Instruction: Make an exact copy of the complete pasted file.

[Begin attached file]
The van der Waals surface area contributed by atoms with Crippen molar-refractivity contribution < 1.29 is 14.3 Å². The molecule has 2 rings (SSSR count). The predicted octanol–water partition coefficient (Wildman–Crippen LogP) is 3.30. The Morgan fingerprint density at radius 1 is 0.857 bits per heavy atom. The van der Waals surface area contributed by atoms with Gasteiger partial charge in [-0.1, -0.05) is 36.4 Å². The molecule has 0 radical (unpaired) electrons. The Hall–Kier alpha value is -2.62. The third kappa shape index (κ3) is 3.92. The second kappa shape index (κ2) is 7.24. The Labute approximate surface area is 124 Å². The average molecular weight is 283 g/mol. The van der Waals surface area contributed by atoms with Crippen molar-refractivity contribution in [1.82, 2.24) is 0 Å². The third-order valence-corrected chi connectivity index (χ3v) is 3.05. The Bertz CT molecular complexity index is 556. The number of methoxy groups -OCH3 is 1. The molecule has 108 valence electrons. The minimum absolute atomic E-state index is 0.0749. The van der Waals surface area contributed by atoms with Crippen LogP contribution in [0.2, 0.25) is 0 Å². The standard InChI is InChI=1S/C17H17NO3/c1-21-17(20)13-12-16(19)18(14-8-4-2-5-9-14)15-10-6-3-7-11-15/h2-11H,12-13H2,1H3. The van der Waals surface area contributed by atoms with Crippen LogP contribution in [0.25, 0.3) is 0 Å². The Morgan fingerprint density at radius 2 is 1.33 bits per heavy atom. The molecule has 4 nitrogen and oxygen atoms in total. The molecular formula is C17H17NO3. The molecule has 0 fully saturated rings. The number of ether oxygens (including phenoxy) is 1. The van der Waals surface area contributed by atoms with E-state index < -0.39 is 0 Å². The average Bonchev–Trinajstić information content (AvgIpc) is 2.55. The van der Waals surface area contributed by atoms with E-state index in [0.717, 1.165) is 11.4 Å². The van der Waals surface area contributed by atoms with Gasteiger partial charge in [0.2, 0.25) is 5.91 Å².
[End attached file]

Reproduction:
The van der Waals surface area contributed by atoms with Crippen molar-refractivity contribution < 1.29 is 14.3 Å². The molecule has 2 rings (SSSR count). The predicted octanol–water partition coefficient (Wildman–Crippen LogP) is 3.30. The Morgan fingerprint density at radius 1 is 0.857 bits per heavy atom. The van der Waals surface area contributed by atoms with Gasteiger partial charge in [-0.1, -0.05) is 36.4 Å². The molecule has 0 radical (unpaired) electrons. The Hall–Kier alpha value is -2.62. The third kappa shape index (κ3) is 3.92. The second kappa shape index (κ2) is 7.24. The Labute approximate surface area is 124 Å². The average molecular weight is 283 g/mol. The van der Waals surface area contributed by atoms with Crippen molar-refractivity contribution in [1.82, 2.24) is 0 Å². The third-order valence-corrected chi connectivity index (χ3v) is 3.05. The Bertz CT molecular complexity index is 556. The number of methoxy groups -OCH3 is 1. The molecule has 108 valence electrons. The minimum absolute atomic E-state index is 0.0749. The van der Waals surface area contributed by atoms with Crippen LogP contribution in [0.2, 0.25) is 0 Å². The standard InChI is InChI=1S/C17H17NO3/c1-21-17(20)13-12-16(19)18(14-8-4-2-5-9-14)15-10-6-3-7-11-15/h2-11H,12-13H2,1H3. The van der Waals surface area contributed by atoms with Crippen LogP contribution in [0.25, 0.3) is 0 Å². The Morgan fingerprint density at radius 2 is 1.33 bits per heavy atom. The molecule has 4 nitrogen and oxygen atoms in total. The molecular formula is C17H17NO3. The molecule has 0 fully saturated rings. The number of ether oxygens (including phenoxy) is 1. The van der Waals surface area contributed by atoms with E-state index < -0.39 is 0 Å². The average Bonchev–Trinajstić information content (AvgIpc) is 2.55. The van der Waals surface area contributed by atoms with E-state index in [0.717, 1.165) is 11.4 Å². The van der Waals surface area contributed by atoms with Gasteiger partial charge in [0.2, 0.25) is 5.91 Å².